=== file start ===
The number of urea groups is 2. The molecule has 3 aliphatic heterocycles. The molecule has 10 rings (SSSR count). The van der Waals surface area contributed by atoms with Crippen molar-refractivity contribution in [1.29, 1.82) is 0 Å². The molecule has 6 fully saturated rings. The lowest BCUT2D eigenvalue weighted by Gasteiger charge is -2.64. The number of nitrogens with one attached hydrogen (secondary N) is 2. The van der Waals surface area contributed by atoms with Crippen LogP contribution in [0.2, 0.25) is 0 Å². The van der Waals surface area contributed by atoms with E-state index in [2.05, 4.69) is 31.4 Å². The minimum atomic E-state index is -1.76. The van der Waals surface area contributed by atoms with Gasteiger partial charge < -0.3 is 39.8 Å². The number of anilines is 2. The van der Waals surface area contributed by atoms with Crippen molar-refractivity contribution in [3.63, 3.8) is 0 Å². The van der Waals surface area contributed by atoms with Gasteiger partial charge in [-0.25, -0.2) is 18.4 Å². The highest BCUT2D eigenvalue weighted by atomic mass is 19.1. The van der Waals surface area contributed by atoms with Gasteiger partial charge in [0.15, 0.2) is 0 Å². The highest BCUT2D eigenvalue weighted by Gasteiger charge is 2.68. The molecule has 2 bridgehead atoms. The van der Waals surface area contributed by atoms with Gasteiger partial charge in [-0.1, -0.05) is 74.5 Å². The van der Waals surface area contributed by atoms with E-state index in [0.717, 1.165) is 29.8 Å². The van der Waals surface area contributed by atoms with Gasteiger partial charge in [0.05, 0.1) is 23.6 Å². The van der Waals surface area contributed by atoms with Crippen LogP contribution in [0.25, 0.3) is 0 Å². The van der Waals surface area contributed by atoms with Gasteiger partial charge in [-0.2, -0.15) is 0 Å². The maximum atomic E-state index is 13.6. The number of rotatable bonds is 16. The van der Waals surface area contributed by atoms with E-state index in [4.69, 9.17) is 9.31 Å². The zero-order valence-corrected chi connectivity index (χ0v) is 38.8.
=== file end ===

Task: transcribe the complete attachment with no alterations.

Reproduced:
The number of urea groups is 2. The molecule has 3 aliphatic heterocycles. The molecule has 10 rings (SSSR count). The van der Waals surface area contributed by atoms with Crippen molar-refractivity contribution in [1.29, 1.82) is 0 Å². The molecule has 6 fully saturated rings. The lowest BCUT2D eigenvalue weighted by Gasteiger charge is -2.64. The number of nitrogens with one attached hydrogen (secondary N) is 2. The van der Waals surface area contributed by atoms with Crippen LogP contribution in [0.2, 0.25) is 0 Å². The van der Waals surface area contributed by atoms with E-state index in [2.05, 4.69) is 31.4 Å². The minimum atomic E-state index is -1.76. The van der Waals surface area contributed by atoms with Gasteiger partial charge < -0.3 is 39.8 Å². The number of anilines is 2. The van der Waals surface area contributed by atoms with Crippen molar-refractivity contribution in [3.63, 3.8) is 0 Å². The van der Waals surface area contributed by atoms with Gasteiger partial charge in [-0.25, -0.2) is 18.4 Å². The highest BCUT2D eigenvalue weighted by atomic mass is 19.1. The van der Waals surface area contributed by atoms with Gasteiger partial charge in [0.15, 0.2) is 0 Å². The highest BCUT2D eigenvalue weighted by Gasteiger charge is 2.68. The molecule has 2 bridgehead atoms. The van der Waals surface area contributed by atoms with Gasteiger partial charge in [-0.1, -0.05) is 74.5 Å². The van der Waals surface area contributed by atoms with E-state index in [0.717, 1.165) is 29.8 Å². The van der Waals surface area contributed by atoms with Gasteiger partial charge in [0.05, 0.1) is 23.6 Å². The van der Waals surface area contributed by atoms with Crippen LogP contribution in [0.25, 0.3) is 0 Å². The van der Waals surface area contributed by atoms with Gasteiger partial charge in [-0.2, -0.15) is 0 Å². The maximum atomic E-state index is 13.6. The number of rotatable bonds is 16. The van der Waals surface area contributed by atoms with E-state index in [4.69, 9.17) is 9.31 Å². The zero-order valence-corrected chi connectivity index (χ0v) is 38.8.